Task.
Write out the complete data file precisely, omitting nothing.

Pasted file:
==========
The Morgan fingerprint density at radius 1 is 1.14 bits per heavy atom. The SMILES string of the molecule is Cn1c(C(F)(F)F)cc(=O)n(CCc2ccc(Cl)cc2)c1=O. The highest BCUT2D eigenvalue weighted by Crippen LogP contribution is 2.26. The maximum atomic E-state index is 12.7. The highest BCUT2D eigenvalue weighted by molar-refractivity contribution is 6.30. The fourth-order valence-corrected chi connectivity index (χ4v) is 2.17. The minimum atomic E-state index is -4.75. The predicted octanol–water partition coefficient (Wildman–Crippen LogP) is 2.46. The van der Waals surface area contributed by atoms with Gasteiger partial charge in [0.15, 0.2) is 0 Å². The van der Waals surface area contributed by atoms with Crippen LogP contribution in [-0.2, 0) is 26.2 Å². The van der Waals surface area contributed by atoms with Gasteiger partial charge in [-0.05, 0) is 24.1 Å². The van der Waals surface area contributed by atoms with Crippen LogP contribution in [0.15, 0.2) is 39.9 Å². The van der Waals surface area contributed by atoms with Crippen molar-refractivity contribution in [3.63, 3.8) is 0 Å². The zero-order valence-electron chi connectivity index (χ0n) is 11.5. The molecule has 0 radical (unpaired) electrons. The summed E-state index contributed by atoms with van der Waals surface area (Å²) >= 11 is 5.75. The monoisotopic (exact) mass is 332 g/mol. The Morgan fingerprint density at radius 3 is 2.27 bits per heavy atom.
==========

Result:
The Morgan fingerprint density at radius 1 is 1.14 bits per heavy atom. The SMILES string of the molecule is Cn1c(C(F)(F)F)cc(=O)n(CCc2ccc(Cl)cc2)c1=O. The highest BCUT2D eigenvalue weighted by Crippen LogP contribution is 2.26. The maximum atomic E-state index is 12.7. The highest BCUT2D eigenvalue weighted by molar-refractivity contribution is 6.30. The fourth-order valence-corrected chi connectivity index (χ4v) is 2.17. The minimum atomic E-state index is -4.75. The predicted octanol–water partition coefficient (Wildman–Crippen LogP) is 2.46. The van der Waals surface area contributed by atoms with Gasteiger partial charge in [0.15, 0.2) is 0 Å². The van der Waals surface area contributed by atoms with Crippen LogP contribution in [-0.2, 0) is 26.2 Å². The van der Waals surface area contributed by atoms with Gasteiger partial charge in [-0.05, 0) is 24.1 Å². The van der Waals surface area contributed by atoms with Crippen LogP contribution in [0.15, 0.2) is 39.9 Å². The van der Waals surface area contributed by atoms with Crippen molar-refractivity contribution in [3.63, 3.8) is 0 Å². The zero-order valence-electron chi connectivity index (χ0n) is 11.5. The molecule has 0 radical (unpaired) electrons. The summed E-state index contributed by atoms with van der Waals surface area (Å²) >= 11 is 5.75. The monoisotopic (exact) mass is 332 g/mol. The Morgan fingerprint density at radius 3 is 2.27 bits per heavy atom.